Chapter 68

When my mom had surgery on her arm after her fall, they had to bring the arm up three inches to reattach it to the bone. They put a rod in her little bone to connect it. One more rod in her little body.

We asked the surgeon to give her twilight instead of anesthetic during the surgery. Older people, when they go under, they will come out of it with some dementia. Mom is at the beginnings of stage three of Alzheimer’s Disease. She knows who I am, and she knows who my stepdad is. Those are great things. There are lots of things she doesn’t know anymore. We don’t want her forgetting us.

She’s had two broken hands and a broken neck. She’s got a rod in her back. Now she’s got a rod in her arm. The next time something happens, we are going to have to take her out, because I don’t think I could survive it. I don’t want to see her live like this.

Honest to God. It’s killing me. It’s not living.

When she got up on her feet at the Lutheran Home, she was able to take about fifty steps That’s great! We can get her to the potty. After a while we’ll be able to get her back from the potty. What kind of a life is that? It’s not a kind of life, at all.

Once she got out of recovery from the Lutheran Home she was going home. Once she was home, she would need caring even more than the caring she had been getting. Once again, I would be taking grief from my brother and sisters.

“Have you talked to Brad or Patty or Betsy?” I asked Pete.

“Why should I talk to them,” he said. “They don’t take care of her, we do.”

That’s the sentence in a nutshell that got me kicked out of my family. I never said it, other people said it, but they all believe I said it. There’s no telling them they are wrong. I’ve been taking care of my mom for almost five years. I don’t care what they say anymore.

Many Alzheimer’s Disease patients have ten years from the time they come down with it. My mom could have five more years. I started thinking, once she was up and about, back home, it might be best if I devoted myself to taking care of her. I wasn’t sure how to tell Pete, because every time I had ever brought it up, he said, “No, no, no, you need to keep your job, keep working.”

But work was killing me. I have had many ailments over the years from the job, tendinitis, bursitis, on my feet all day, my bad back. The salon was closed for ten weeks because of the virus. After my first day back, I was so sore. I had never hurt so bad. It was awful.

You can’t die from it, although I thought I was going to die from the soreness. I stayed stoned from the second I got home until the second I went back through the salon door. I called Pete the next day, after I thought about what I should do.

“This is what we are going to do,” I said.

“What is that?” he asked.

“There’s no way you can do it all alone, take care of her and everything else. I am going to devote myself to it. Brian and I are willing to scrimp and save while we have to, to get it done.”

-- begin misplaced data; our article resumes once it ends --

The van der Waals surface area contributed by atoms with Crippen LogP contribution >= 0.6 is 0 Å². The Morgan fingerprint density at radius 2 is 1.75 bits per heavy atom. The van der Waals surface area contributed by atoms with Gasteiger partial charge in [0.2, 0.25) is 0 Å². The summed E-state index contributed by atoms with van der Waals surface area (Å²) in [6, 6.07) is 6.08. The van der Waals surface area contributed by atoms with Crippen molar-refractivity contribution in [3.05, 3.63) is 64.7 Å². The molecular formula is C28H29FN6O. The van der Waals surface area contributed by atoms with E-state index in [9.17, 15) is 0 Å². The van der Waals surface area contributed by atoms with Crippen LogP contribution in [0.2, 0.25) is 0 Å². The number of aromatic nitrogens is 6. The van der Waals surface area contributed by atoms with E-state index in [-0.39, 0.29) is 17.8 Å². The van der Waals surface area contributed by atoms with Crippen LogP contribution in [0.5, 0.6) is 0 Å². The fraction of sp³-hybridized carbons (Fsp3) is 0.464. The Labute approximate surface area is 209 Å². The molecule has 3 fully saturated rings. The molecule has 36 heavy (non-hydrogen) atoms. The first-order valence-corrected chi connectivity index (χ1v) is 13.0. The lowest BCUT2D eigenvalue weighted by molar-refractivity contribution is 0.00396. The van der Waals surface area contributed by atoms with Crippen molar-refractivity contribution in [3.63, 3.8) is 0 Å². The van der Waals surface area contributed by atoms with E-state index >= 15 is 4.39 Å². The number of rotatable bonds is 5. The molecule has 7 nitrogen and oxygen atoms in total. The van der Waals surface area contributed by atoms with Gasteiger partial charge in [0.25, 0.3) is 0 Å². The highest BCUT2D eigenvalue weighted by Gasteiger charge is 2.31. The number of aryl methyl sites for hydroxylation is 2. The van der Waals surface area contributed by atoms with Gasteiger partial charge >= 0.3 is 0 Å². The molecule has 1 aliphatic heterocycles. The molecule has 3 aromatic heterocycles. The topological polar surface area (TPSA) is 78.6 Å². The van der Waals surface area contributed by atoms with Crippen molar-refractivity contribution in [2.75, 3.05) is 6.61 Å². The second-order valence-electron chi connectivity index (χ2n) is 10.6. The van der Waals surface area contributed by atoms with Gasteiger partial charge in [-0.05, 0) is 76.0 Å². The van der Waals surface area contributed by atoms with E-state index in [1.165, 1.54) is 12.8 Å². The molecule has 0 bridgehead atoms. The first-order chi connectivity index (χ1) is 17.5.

I hadn’t talked to Brian about it, yet.

“I will help take care of you that way,” he said, which brought tears to my eyes.

I had some huge God things happen to me the past few months. Pete saying what he said was one of them. I talked to Jody at the hair salon. She said she completely understood and that if I decided to retire, I was welcome back anytime That brought tears to my eyes, too.

Taking care of my mom can be rough. She gets Sundown Syndrome all the time. When the sun goes down, she often goes mad as a hornet, throwing shit, yelling. My grandfather had it. I would go see him at night, after work, and he complained the nurses were poisoning him. I would take a bite of his food to show him they weren’t trying to kill him.

“Look, it’s OK, there’s no poison.”

He would take a bite and spit it right out on the floor.


It was bad. One time my grandmother went to see him, and the minute she stepped in the door, he shouted, “Helen, there’s a huge black hair hanging out of your nose!”

There wasn’t but no matter what we said, it didn’t matter what we said. The next day he remembered and was so embarrassed.

Pete calls, says, your mom is going crazy. When I get there, I feed her some THC. It’s not going to kill her, but buzz her up a bit, and she gets a good night’s sleep. She won’t take anything from Pete, but she will usually take what she needs to take from me.

I start by playing with her hair, twirling it a little, and once I do that, her body will start to relax. “Down the hatch,” I say, and it’s down the hatch. It’s been a Godsend.

When my mom got home, still recovering from her broken arm, I continued thinking, she is going to need a lot of help, and my stepdad is going to need some help, too. I had been taking care of her for almost five years. My sister and brother didn’t do anything. I decided to talk to Brian.

“I think it’s time for me to retire from the hair salon,” I said. “Can we do this?”

“The two times I was out of work, God took care of us,” he said. “You were tired, working, you made the money. Now it’s my turn. I’ll take care of it.”

“I’m nervous. I’ve never not worked since I was fourteen.”

“We can do it together,” he said.

“OK, we’ll do it together,” I said, and that’s what we did.

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